Sunday, March 21, 2010

Painters Painted games spirit on 200 foot canvas

With nearly 200 days to go before the 19th Commonwealth Games, Delhi on Sunday kicked off the celebrations in the run up to the mega sporting event. Sports enthusiasts, artists and children came together at the India Gate lawns with Games organizers to mark the beginning of the fun and festivities, with kites and colors.

Oblivious to the rising temperature and a scorching sun, nearly 500 painters splashed color on a 200-foot-long canvas to say that Delhi is ready for the Games, at least in spirit. Divya Chandra, a professional painter who had come to the India Gate lawns with her family, said, ‘‘It was so much fun to be painting on a canvas with so many other artists. I thoroughly enjoyed the experience as we all were in a mood of celebration.’’

Eminent painters Satish Gujral and Jatin Das were also present to be a part of the celebrations. Gujral made the first stroke on the canvas before others enthusiastically took over. ‘‘There is a great enthusiasm for the Games. There may be so much construction going on everywhere but we should bear the problems now because in the end, we will have so much development in the city,’’ Gujral said.

Suresh Kalmadi, chairperson, Organizing Committee, Commonwealth Games 2010, said, ‘‘It’s great to see so many people turning up. We will have such celebrations every fortnight now. We are already preparing Delhites for the Games and it’s going to be wonderful. We will take these paintings to different stadia now.’’

With the programme being organized on Sunday, many parents grabbed the chance to spend quality time with their children. ‘‘We read an advertisement in the papers about the Commonwealth Games celebration. Since we reside close by in Bapa Nagar, we brought the children here. I am glad, they are having so much fun,’’ said Neerja Joshi, mother of a class V student.

Colors and drawing sheets were provided by the organizers. She added, ‘‘We just came here to see what the celebrations were like. My son knows quite a lot about the Commonwealth Games. It almost seems like a festival now.’’ Four-year old Pooja Gupta, who was engrossed in making drawings, was too busy to even look up. ‘‘I am making a kite,’’ she quickly mentioned.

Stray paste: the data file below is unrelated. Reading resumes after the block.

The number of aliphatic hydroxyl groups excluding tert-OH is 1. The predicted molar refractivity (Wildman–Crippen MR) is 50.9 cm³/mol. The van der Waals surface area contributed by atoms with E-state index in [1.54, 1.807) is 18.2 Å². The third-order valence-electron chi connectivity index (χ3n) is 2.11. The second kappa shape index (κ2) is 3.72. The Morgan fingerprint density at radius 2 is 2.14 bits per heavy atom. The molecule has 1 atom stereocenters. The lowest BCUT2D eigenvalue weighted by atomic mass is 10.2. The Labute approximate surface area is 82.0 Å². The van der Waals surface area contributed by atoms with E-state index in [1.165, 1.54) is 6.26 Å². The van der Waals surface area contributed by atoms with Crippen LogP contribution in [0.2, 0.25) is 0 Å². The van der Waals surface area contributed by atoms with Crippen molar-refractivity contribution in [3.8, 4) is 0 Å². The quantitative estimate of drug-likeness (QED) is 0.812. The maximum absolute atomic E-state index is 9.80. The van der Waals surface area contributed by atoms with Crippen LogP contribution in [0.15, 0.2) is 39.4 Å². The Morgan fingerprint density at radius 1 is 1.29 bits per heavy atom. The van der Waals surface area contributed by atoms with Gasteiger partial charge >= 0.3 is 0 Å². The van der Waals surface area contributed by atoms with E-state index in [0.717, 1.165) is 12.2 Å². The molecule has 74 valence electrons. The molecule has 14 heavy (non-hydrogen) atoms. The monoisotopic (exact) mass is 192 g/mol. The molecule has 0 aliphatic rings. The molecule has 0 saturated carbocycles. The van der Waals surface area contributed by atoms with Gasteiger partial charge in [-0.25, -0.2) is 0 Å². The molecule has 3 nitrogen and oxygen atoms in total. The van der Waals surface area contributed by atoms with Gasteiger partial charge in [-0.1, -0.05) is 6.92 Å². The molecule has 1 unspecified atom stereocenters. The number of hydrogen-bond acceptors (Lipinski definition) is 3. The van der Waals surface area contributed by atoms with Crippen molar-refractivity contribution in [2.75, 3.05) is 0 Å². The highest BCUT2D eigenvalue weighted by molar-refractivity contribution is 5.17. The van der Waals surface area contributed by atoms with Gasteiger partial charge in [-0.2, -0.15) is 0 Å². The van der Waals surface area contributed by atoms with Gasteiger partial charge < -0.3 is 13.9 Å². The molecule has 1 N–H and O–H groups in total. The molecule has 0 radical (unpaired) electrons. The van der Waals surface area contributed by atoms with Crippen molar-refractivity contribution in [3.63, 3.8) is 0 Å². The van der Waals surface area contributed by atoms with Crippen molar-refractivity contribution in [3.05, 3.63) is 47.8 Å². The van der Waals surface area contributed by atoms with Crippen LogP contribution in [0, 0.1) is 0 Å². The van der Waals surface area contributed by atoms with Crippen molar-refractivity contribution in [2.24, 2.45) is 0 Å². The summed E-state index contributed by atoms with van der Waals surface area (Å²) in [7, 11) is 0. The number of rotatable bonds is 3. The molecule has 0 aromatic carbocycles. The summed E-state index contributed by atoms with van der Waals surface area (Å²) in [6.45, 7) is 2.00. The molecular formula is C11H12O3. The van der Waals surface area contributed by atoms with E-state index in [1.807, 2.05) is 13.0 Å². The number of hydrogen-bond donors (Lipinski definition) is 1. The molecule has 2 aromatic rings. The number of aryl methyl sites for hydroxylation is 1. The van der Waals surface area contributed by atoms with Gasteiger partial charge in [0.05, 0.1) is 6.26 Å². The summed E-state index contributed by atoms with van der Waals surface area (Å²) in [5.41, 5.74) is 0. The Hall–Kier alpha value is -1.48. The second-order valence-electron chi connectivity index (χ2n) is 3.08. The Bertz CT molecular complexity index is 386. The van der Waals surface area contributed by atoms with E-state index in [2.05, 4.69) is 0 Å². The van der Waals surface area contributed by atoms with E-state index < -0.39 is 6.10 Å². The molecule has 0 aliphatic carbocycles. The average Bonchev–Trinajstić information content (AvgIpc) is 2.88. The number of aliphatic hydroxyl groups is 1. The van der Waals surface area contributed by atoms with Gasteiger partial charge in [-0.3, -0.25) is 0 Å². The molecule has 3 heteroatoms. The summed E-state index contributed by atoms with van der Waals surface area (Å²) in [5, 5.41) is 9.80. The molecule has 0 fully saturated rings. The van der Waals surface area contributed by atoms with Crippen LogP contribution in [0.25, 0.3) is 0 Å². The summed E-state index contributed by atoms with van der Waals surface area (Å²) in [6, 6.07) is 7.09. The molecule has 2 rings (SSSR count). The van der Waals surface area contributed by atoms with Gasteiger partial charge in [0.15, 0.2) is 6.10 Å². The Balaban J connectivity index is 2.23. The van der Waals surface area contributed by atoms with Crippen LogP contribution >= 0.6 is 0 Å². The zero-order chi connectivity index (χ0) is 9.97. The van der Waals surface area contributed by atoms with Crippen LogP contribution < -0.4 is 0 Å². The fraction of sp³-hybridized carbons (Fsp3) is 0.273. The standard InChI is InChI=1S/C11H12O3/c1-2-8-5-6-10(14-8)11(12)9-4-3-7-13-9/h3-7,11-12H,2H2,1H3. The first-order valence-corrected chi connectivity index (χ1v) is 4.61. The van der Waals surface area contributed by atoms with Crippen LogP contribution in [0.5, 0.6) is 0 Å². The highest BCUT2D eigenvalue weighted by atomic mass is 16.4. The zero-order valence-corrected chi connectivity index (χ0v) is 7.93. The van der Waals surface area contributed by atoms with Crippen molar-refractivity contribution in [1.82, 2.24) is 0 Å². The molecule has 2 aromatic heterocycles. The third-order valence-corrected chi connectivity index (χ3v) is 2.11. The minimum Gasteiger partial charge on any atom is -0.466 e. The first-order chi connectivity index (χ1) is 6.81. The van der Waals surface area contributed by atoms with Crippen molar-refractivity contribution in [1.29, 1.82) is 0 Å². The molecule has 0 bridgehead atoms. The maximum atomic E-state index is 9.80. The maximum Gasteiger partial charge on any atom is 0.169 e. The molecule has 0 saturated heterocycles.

Though the sun was unbearable, it did not stop many children from coming out in open and enjoy kite flying. Looking up was difficult, so the tiny tots had to make do with holding the strings attached with kites set in air by the organizers. Others collected the red and white kites as souvenirs of the approaching Games.


Call it unbridled enthusiasm. As close to 500 painters came together on Sunday at India Gate, even a 200-foot canvas made up of smaller pieces kept side-by-side was not enough. Such was the excitement that most artists ended up vying for space to give their best stroke. After they were through, many were seen going back to give finishing touches to their work so they could stand out in the riot of colors. ‘‘There were like 10 painters on one canvas. We painted on whatever space we could grab,’’ said an artist who left her name in the centre of her painting. Children spent the morning drawing just about anything. Though there were tables and chairs for the participants, some were so engrossed they just lay on the ground even as their parents fetched them colors, food and water.

Many were seen working on their pieces even after the professional painters had left. A few street children turned up at the venue and got a chance to see what they should ideally be doing in life having fun. Though they came to collect used plastic bottles, some of them stopped to see children their age playing with colors. They had to rush soon but not without taking along a few abandoned kites. That Delhi is trying to be a good host was evident in the messages left behind by the artists. ‘Welcome to India’, ‘Best wishes’, ‘I love India’, ‘We love peace’ painters had scribbled all kinds of messages on the canvas even though they were not given any common theme to paint on.